Wednesday, June 13, 2012

Pork Butt At It's Finest - Low and Slow

Pulled pork, slow roasted, with tons of flavor - is there anything better?  Perhaps not.  I made this pork butt on Memorial Day and used a recipe I found at  It's a keeper and we will be having this again and again.  It's an easy recipe that produced wonderfully seasoned, super tender pork that made us sad when it was gone.  It may sound like an odd combination to you, but it creates a wonderful bark on the pork butt that has a sweet barbecue flavor.  Yum.  Yum.  Yum.  Wish I had some right now.

Recently while watching Bobby Flay, he gave an explanation of the difference between barbecuing and grilling.  Barbecuing is done low and slow, grilling is high heat and fast cooking.   Makes sense doesn't it?  This beautiful pork butt was cooked low and slow and was worth the time it took.  Here is what you need.

1 4 pound pork butt
whole garlic cloves (I used 5)
1/3 cup Worcestershire sauce
3/4 cup light brown sugar, packed
1 1/4 cups apple juice
1/2 tsp salt
1/2 tsp black pepper

First, make slits all over the pork butt and insert a whole garlic clove into each slit.  If you like lots of garlic, go for it and add more.  I like mild garlic flavor in barbecue, so I used 5 whole cloves.
Just peel off the paper wrapper on each clove and shove them down into the slits you made in the meat.

Now, place the pork butt in a dutch oven or greased casserole that has a lid.  Let it sit at room temperature for 1.5 hours.  After 1.5 hours, spoon any Worcestershire sauce in the bottom of the pan back over the pork butt.

Using your hands, press the brown sugar onto all sides of the butt making sure it sticks to the meat.  Go slow and press hard.

Pour the apple juice down the side of the pan so  you don't knock any of the brown sugar off the butt.  Cover tightly.

Preheat your oven to 425 degrees Fahrenheit for 15 minutes.  Place the pan with the pork butt in the oven and IMMEDIATELY reduce the temperature down to 200 degrees Fahrenheit.  Remember, LOW and slow.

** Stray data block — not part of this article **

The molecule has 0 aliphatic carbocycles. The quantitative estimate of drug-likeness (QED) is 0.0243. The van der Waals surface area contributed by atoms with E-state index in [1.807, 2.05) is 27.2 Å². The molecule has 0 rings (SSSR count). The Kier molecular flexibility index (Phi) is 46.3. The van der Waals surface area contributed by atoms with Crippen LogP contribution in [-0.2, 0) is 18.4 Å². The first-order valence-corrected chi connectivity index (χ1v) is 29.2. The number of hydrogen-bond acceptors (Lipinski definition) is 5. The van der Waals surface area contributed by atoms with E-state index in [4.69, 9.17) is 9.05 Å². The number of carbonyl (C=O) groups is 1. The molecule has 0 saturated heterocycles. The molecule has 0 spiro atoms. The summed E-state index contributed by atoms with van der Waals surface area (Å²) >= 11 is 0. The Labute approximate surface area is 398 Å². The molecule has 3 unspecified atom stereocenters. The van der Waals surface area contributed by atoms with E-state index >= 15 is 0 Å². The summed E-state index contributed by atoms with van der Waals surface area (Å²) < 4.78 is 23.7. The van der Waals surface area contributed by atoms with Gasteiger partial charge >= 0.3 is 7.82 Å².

The roast will take about 4 hours until the meat is fall apart tender.  *Here is where I did something a little different.  At 3.5 hours, I removed the pan from the oven.  We turned the gas grill on low heat and put a foil packet of hickory chips on the grill.  You soak the chips in water for several hours so they will smoke, then place them in aluminum foil and seal the top by folding the foil over.  Oh, it gives the meat such a good flavor.  Nothing like a good smoke flavor, like the barbecue we grew up with.  I put the whole butt on the grill and let it cook for about 45 minutes (low heat on one side, meat on the side with no flame) and then removed it to a platter.  At this point, you can pull the pork using two forks and sort of shredding it, or do as I did and slice it.

The pork butt was served with our favorite barbecue sauce, Sweet Baby Ray's, which is tomato based and has just an undertone of spice to it - not too much, just right.  The pork was so flavorful and delicious that it really didn't need any sauce as far as I was concerned.  Fantastic.

Summertime is a great time for serving meat that has been cooked low and slow.  You can make sandwiches or serve it sliced.  It's great for picnics or easy Sunday dinners.  Either way, it's worth the effort.  Give this recipe a try.  It has been approved by the whole family.

Everyday Donna

Things to Remember:

The memories of childhood summer swirl around cook outs, picnics, friends, swimming, laughter, ice cream and fireflies.   Games of tag and kick the can, hide and seek and whiffle ball.  Those were golden days.   donna

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